Regents unanimously choose Dallas executive
By BRETT NAUMAN
Eagle Staff Writer
Current Job: President and CEO of the Federal Reserve Bank of Dallas. Also a member of the Federal Open Market Committee, the Fed’s principal monetary policy-making body.
Education: Born and raised in rural Georgia. Received a B.B.A. and Ph.D. in economics at the University of Georgia. Served on the school’s faculty before joining the Fed in 1968.
Regents on Wednesday picked the president and CEO of the Federal Reserve Bank of Dallas to become the next chancellor of the Texas A&M University System.
The nine-member Board of Regents unanimously chose Robert McTeer to lead the system after a separate poll on interim chancellor Benton Cocanougher fell one vote short of approval.
McTeer, who has led the Federal Reserve’s Dallas district since 1991, is a national figure in economics who has been mentioned as a possible successor to Fed Chairman Alan Greenspan, Regent Erle Nye said.
“His reputation is that of a fine manager and leader,” said Nye, who led the chancellor search for the regents. “His record at the Fed has been outstanding. He’s a winner, and I think he will lead our system well.”
The board’s two public votes came after more than an hour of closed-door debate in which regents were divided 5-4 on whether to name McTeer or Cocanougher the finalist for the post, Regent Lionel Sosa said.
“It was a horse race between the two,” Sosa said, describing the closed portion of the board’s telephonic meeting Wednesday. “It could have gone either way, it was so close.”
After the meeting was reopened, Regent Steve Stevens made a motion to name Cocanougher the finalist, saying his 14 months of service as interim chancellor had demonstrated he could effectively lead the system.
However, the motion failed after only four regents — one short of a majority — voted in favor of Cocanougher. They were Stevens, Sosa, Susan Rudd Bailey and board chairman Lowry Mays. Regents Nye, Bill Jones, John White, Phil Adams and Wendy Gramm cast “no” votes.
A second vote moments later ended with each board member agreeing on McTeer as the finalist. Sosa said the regents who supported Cocanougher voted for McTeer so the board’s decision would be unified.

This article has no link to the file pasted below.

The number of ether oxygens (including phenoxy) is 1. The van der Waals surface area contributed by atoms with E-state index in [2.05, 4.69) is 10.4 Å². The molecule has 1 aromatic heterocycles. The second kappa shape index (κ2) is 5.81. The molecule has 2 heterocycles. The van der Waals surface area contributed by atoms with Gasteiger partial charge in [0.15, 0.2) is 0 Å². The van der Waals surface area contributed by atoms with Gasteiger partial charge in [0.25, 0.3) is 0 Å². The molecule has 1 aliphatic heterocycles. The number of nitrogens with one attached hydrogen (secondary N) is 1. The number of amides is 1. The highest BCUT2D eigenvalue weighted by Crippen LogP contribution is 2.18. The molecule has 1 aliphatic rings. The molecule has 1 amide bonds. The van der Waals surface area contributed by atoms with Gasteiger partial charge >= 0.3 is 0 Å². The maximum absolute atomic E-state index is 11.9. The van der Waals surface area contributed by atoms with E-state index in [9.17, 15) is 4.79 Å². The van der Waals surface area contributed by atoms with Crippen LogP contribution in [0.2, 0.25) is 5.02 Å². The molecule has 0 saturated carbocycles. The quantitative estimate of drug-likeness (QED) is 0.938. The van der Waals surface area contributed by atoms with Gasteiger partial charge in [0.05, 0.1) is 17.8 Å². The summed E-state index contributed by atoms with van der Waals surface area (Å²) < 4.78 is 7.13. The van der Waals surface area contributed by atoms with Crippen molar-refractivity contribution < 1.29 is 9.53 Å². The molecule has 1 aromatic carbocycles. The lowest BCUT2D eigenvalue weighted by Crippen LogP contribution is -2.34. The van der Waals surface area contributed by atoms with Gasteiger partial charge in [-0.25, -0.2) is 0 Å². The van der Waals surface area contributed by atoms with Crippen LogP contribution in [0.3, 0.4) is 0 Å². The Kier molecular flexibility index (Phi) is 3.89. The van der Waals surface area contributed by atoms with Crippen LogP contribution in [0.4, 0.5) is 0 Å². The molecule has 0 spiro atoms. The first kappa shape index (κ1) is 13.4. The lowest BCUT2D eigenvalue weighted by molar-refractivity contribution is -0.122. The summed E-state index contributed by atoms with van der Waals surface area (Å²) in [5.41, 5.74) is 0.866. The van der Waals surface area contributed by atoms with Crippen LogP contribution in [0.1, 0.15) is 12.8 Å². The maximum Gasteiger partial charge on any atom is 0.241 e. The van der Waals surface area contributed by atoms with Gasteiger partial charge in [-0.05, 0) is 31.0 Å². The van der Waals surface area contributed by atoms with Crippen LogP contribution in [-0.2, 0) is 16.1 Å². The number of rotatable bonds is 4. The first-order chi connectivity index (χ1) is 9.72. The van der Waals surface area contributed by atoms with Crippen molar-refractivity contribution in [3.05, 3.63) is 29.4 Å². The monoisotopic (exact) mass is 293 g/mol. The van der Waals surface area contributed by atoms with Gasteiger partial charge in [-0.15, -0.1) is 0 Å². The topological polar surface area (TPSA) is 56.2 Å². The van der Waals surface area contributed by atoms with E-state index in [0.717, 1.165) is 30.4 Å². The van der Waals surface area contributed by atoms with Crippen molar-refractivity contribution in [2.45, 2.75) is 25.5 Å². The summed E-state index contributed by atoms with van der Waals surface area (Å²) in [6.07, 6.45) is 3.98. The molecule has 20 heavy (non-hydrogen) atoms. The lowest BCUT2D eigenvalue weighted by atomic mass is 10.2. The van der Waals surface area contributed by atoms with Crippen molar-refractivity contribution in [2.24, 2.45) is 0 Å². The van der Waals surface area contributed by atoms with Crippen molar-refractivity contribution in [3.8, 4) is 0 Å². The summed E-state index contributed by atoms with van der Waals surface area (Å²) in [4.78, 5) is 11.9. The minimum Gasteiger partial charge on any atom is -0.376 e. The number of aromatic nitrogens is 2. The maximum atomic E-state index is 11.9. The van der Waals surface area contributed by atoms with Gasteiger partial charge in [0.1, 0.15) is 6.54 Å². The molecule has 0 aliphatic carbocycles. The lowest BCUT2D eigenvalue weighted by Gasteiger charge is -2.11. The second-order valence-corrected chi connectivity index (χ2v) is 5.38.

By law, regents must wait at least 21 days before they can vote to offer McTeer the job. The chancellor of the A&M System supervises nine universities, seven state agencies and a health science center.
McTeer would become the first permanent chancellor to succeed the late Howard Graves, who stepped down in August 2003 while battling cancer. Cocanougher has served in an interim capacity since then.
McTeer said regents approached him about the position several months ago. Turning toward higher education management is a challenge he’s anxious to begin, he said.
“It’s a little scary. I feel a little like the dog that caught the car,” McTeer said. “I’ve always loved university life and the fact this system has several college campuses I can have an impact on makes the job attractive.”
Though four board members favored keeping Cocanougher in the post, they recognized that McTeer’s business connections and decades of experience teaching college classes in economics made him a strong candidate, Sosa said.
He said the board was not as divided in the chancellor search as it was two years ago when Robert Gates was chosen over former U.S. Sen. Phil Gramm as president of Texas A&M, Sosa said. Five regents voted favor of Gates, ending a contentious and controversial search — and the board never did officially identify Gramm as a candidate.
Regents said they will honor Cocanougher for his service during their next regularly scheduled meeting in December. Cocanougher could not be reached Wednesday to comment on the selection.
In a statement released by the system, Cocanougher said he was honored to serve as interim chancellor and that he plans to return to A&M’s Mays Business School, where he holds the position of dean emeritus.
After the system officially hires him, McTeer said, he will step down from his position with the Federal Reserve and move to College Station to begin immersing himself in the system’s operations.
• Brett Nauman’s e-mail address is email@example.com.